The low rates of transmission of HIV between men during fellatio9–11 suggest that transmission during cunnilingus would be unlikely unless the mucous membrane of mouth or vulva were damaged. Fellatio is of course not entirely risk free, but AIDS organisations in Australia (although not necessarily elsewhere) have promoted it as considerably safer than anal intercourse, and not insisted that condoms were essential for oral sex. This is a judgment call for health promotion authorities, who need to balance the risk of alienating the target audience if they insist on an unrealistic ‘belt and braces’ approach to HIV prevention against the risk of being responsible for sporadic cases of oral transmission. The result in practice is that gay men in Sydney, despite higher HIV prevalence, hardly ever use condoms for fellatio12,13 – indeed it is considered so little as a risk practice that most surveys of sexual behaviour do not even ask about it.14 In this context it is not clear that it is reasonable to exhort women to use dams for cunnilingus, especially given the very low prevalence of HIV among women, although some barrier for oral sex might be desired by a known serodiscordant couple.

Oral herpes can be transmitted from a cold sore (herpes simplex virus type 1) to the genitals,15–18 and a dental dam or other barrier would help to prevent transmission. There is little evidence on oral sex transmission of hepatitis B or hepatitis C virus.16 Likewise although bacterial STIs are sometimes transmitted by fellatio, there is little evidence for transmission via cunnilingus, although there is some doubt about its role in candidiasis and bacterial vaginosis.

Evidence for the effectiveness of dams in preventing HIV transmission Top The practical and symbolic pur ... What are dams for? Evidence for the effectiveness ... Reasons for dam distribution Meeting real rather than symbo ... Conflict of interests References

It is widely believed by health educators that dental dams meet safety standards for STI prevention and that alternatives such as cling wrap (plastic film) cannot be recommended. However, dental dams are not manufactured, registered or tested for STI prevention purposes. No studies exist on their permeability to STI pathogens, although it is likely that they are at least as impermeable as condoms, which are also made of latex but thinner. Condoms have been tested in vitro for permeability to Chlamydia trachomatis, viruses and virus-sized particles20–24 and except for one large study of aged condoms,25 show very little or no leakage. As stated by the (US) Centers for Disease Control and Prevention:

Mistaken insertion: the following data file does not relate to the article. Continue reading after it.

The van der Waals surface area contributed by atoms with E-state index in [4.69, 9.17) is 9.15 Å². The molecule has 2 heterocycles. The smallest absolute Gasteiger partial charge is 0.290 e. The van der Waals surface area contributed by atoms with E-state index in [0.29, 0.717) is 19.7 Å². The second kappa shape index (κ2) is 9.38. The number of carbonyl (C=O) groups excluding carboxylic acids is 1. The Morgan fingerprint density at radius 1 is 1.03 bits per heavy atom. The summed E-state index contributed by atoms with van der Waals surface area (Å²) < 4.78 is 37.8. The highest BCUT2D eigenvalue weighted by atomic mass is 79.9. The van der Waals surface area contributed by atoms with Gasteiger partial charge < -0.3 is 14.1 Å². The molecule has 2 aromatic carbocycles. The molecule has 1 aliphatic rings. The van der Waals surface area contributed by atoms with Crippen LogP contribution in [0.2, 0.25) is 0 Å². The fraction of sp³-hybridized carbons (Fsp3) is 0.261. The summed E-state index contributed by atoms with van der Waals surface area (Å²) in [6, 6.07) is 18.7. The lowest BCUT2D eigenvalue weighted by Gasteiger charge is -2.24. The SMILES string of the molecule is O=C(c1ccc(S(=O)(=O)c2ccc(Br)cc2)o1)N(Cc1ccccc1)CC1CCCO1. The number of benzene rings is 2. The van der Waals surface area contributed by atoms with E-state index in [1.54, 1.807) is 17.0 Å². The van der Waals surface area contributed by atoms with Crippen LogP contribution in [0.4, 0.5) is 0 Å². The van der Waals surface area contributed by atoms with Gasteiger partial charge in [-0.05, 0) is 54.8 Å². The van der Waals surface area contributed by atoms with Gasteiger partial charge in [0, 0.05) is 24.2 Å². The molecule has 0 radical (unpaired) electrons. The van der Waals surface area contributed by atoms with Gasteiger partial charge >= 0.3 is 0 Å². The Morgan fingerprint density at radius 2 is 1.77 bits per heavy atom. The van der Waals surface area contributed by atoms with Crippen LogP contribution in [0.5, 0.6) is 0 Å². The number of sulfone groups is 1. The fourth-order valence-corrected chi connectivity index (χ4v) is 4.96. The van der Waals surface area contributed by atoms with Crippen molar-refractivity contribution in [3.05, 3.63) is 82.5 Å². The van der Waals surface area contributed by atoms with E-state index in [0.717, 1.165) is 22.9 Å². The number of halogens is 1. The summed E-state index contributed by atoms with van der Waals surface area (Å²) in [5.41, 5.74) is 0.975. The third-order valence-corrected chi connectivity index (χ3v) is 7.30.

No barrier methods for use during oral sex have been evaluated as effective by the [US] Food and Drug Administration. However, natural rubber latex sheets, dental dams, condoms that have been cut and spread open, or plastic wrap may offer some protection from contact with body fluids during oral sex.

Cling wrap is likely to be effective simply because it is waterproof, although less robust than latex film. Cling wrap is cheap, readily available, odourless and thinner than latex dams. If a piece tears during use it can easily be replaced. It is thus likely to be more acceptable to women for regular use than dental dams, but because of uncertainty about its possible permeability, many authorities remain reluctant to encourage its use. Laboratory evidence for the performance of cling wrap as a barrier to pathogens would be very useful.

Although it is plausible that dental dams would be impermeable to STI pathogens in vitro, it would be difficult or impossible to establish the effectiveness of dental dams in preventing HIV transmission in vivo at population level, as the risk is so low, even in countries with a higher overall prevalence of HIV than Australia. Any study to evaluate this would require a cohort of discordant couples having cunnilingus but no vaginal intercourse. Even condom-protected intercourse would probably be more risky than cunnilingus, thus swamping the ability of a study to detect infection via oral sex.27 Assembling a cohort of serodiscordant lesbian couples would be well nigh impossible. No studies have been done for other viruses. It is likely that dams help prevent transmission of enteric pathogens during rimming (oral–anal contact), but there is no population research evidence.

Reasons for dam distribution Top The practical and symbolic pur ... What are dams for? Evidence for the effectiveness ... Reasons for dam distribution Meeting real rather than symbo ... Conflict of interests References

The AIDS Council of New South Wales (ACON), a partly government-funded community-based organisation, is the main HIV prevention and service organisation at state level. ACON distributes ‘safe sex’ packs at lesbian community events such as dances, and also has them available for collection free at ACON offices. Until 2005 these packs contained dams, gloves, lubricant and condoms. However, more of the dams were apparently used by gay men (for rimming) than by women. Outreach workers reported that women receiving safe sex packs at community events often took out the condom, glove and lubricant for use and discarded the dental dam. After a dance there were hundreds of unused dams on the floor. Since 2006 dental dams have no longer been included in the packs, although they are available on request from ACON offices and information stalls, and included alongside condoms and gloves in self-serve bins in the toilets at functions. About 30 boxes are distributed per year, representing 3000 dams costing A$1200.

Given the weakness of the evidence for the need for barriers to prevent HIV/STI transmission between women during cunnilingus, and the lack of evidence for the effectiveness of dental dams even where the need for a barrier is felt, it is puzzling why some health authorities and non-governmental organisations in the HIV field felt it necessary to recommend and distribute dental dams.